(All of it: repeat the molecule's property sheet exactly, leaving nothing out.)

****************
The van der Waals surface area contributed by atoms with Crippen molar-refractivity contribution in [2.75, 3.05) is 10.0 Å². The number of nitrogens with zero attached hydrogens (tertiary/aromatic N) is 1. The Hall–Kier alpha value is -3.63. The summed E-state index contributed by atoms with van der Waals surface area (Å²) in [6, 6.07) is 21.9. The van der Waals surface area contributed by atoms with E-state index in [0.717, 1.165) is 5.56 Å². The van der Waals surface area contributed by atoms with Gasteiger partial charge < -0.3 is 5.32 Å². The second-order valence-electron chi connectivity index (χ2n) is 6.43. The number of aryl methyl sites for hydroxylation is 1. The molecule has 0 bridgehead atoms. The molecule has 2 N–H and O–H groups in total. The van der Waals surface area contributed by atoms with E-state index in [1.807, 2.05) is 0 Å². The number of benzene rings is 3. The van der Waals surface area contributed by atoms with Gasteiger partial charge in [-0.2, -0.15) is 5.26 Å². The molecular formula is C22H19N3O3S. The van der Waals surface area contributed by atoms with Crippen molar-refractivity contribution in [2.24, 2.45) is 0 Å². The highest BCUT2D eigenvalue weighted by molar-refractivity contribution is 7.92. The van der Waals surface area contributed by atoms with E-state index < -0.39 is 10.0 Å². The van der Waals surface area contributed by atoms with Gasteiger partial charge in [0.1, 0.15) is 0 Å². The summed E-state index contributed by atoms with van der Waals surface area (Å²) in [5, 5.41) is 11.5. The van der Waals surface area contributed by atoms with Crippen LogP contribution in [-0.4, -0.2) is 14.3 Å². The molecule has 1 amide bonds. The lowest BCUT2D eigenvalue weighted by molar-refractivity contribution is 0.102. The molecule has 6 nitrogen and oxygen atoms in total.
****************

The van der Waals surface area contributed by atoms with Crippen molar-refractivity contribution in [2.75, 3.05) is 10.0 Å². The number of nitrogens with zero attached hydrogens (tertiary/aromatic N) is 1. The Hall–Kier alpha value is -3.63. The summed E-state index contributed by atoms with van der Waals surface area (Å²) in [6, 6.07) is 21.9. The van der Waals surface area contributed by atoms with E-state index in [0.717, 1.165) is 5.56 Å². The van der Waals surface area contributed by atoms with Gasteiger partial charge < -0.3 is 5.32 Å². The second-order valence-electron chi connectivity index (χ2n) is 6.43. The number of aryl methyl sites for hydroxylation is 1. The molecule has 0 bridgehead atoms. The molecule has 2 N–H and O–H groups in total. The van der Waals surface area contributed by atoms with E-state index in [1.807, 2.05) is 0 Å². The number of benzene rings is 3. The van der Waals surface area contributed by atoms with Gasteiger partial charge in [-0.2, -0.15) is 5.26 Å². The molecular formula is C22H19N3O3S. The van der Waals surface area contributed by atoms with Crippen molar-refractivity contribution in [2.24, 2.45) is 0 Å². The highest BCUT2D eigenvalue weighted by molar-refractivity contribution is 7.92. The van der Waals surface area contributed by atoms with E-state index < -0.39 is 10.0 Å². The van der Waals surface area contributed by atoms with Gasteiger partial charge in [0.1, 0.15) is 0 Å². The summed E-state index contributed by atoms with van der Waals surface area (Å²) in [5, 5.41) is 11.5. The van der Waals surface area contributed by atoms with Crippen LogP contribution in [-0.4, -0.2) is 14.3 Å². The molecule has 1 amide bonds. The lowest BCUT2D eigenvalue weighted by molar-refractivity contribution is 0.102. The molecule has 6 nitrogen and oxygen atoms in total.